Also, not all cancer survival rates are better in the U.S. Squires writes: "However, at 64 percent, the survival rate for cervical cancer in the U.S. was worse than the OECD median (66%), and well below the 78 percent survival rate in Norway—indicating significant room for improvement."
Administrative costs of health care are much higher in the U.S.
Squires doesn't mention this point, but it is a main emphasis for Cutler and Ly. They write:
"[T]the U.S. healthcare system is in great need of administrative simplification. There are few other areas of the U.S. economy where waste is so apparent and the possibility of savings is so tangible. ... Perhaps the most troubling difference between the U.S. and Canadian healthcare systems is the differential amount spent on administration. For every office-based physician in the United States, there are 2.2 administrative workers. That exceeds the number of nurses, clinical assistants, and technical staff put together. One large physician group in the United States estimates that it spends 12 percent of revenue collected just collecting revenue. Canada, by contrast, has only half as many administrative workers per office-based physician. The situation is no better in hospitals. In the United States, there are 1.5 administrative personnel per hospital bed, compared to 1.1 in Canada. Duke University Hospital, for example, has 900 hospital beds and 1,300 billing clerks. On top of this are the administrative workers in health insurance. Health insurance administration is 12 percent of premiums in the United States and less than half that in Canada.
"International comparisons of medical care occupations are difficult, but they suggest that the United States has more administrative personnel than other countries do. ... [T]he United States has 25 percent more healthcare administrators than the United Kingdom, 165 percent more than the Netherlands, and 215 percent more than Germany. The number of clerks of all forms (including data entry clerks) is much higher in the United States as well."
"What are all these administrative personnel doing? ... One part is credentialing—receiving permission to practice medicine in a particular hospital or for a particular health plan. The average physician submits 18 credentialing applications annually—each insurer, hospital, ambulatory surgery facility, and the like, requires a different one—consuming 70 minutes of staff time and 11 minutes of physician time per application. Verifying eligibility for services is also costly. Insurance information must be verified for 20 to 30 patients daily, including three or four patients for whom verification must be sought orally. Because people change insurance plans frequently and the cost-sharing they are charged varies with plan and with past utilization (for example, how much of the deductible have they spent?), the determination of what to charge a patient is especially difficult. ... Finally, significant time is spent on billing and payment collection. On average, about three claims are denied per physician per week and need to be rebilled. ... Three-quarters of denied bills are ultimately paid, but the administrative cost of securing the payment is very high. Provider groups in the United States employ 770 full-time equivalent workers per $1 billion collected, compared to an average in other U.S. industries of about 100. By all indications, the administrative burden is rising over time as insurance policies have become more complex, while the technology of administration has not kept pace."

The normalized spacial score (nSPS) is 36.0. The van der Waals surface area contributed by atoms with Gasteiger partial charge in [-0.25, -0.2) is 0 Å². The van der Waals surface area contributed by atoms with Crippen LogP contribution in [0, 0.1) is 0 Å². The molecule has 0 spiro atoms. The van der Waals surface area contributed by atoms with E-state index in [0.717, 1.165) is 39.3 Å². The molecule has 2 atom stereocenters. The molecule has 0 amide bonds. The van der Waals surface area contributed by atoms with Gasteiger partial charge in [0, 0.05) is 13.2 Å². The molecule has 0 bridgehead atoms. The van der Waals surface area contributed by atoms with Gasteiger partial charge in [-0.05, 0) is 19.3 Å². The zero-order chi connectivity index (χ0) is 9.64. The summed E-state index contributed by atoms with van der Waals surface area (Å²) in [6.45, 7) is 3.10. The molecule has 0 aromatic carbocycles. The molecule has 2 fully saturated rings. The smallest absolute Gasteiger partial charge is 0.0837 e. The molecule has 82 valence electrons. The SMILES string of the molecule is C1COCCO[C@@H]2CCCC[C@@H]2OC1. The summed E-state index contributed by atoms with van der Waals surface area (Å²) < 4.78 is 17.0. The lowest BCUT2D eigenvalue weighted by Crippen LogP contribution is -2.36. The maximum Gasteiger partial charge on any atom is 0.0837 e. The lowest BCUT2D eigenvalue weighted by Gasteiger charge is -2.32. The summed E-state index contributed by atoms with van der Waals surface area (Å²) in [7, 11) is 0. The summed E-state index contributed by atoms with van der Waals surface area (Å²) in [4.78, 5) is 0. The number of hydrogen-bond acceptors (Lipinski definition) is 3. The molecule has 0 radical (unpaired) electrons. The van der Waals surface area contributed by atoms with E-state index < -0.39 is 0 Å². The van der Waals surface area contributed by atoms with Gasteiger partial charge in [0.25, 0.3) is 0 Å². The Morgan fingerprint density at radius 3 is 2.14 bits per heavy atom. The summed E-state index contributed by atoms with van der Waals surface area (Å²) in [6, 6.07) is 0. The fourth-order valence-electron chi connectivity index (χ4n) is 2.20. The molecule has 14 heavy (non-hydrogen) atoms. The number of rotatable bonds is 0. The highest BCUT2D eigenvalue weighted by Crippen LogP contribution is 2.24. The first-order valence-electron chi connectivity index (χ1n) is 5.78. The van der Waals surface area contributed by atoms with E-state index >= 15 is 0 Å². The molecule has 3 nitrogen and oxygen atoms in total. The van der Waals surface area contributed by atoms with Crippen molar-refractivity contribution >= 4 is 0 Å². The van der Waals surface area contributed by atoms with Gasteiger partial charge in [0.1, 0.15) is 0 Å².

The question of why the U.S. spends more than 50% more per person on health care than the next highest countries (Switzerland and Netherlands), and more than double per person what many other countries spend, may never have a simple answer. Still, the main ingredients of an answer are becoming more clear. The U.S. spends vastly more on hospitalization and acute care, with a substantial share of that going to high-tech procedures like surgery and imaging. The U.S. does a poor job of managing chronic conditions, which then lead to episodes of costly hospitalization. The U.S. also seems to spend vastly more on administration and paperwork, with much of that related to credentialing, documenting, and billing--which is again a particular important issue in hospitals. Any honest effort to come to grips with high and rising U.S. health care costs will have to tackle these factors head-on.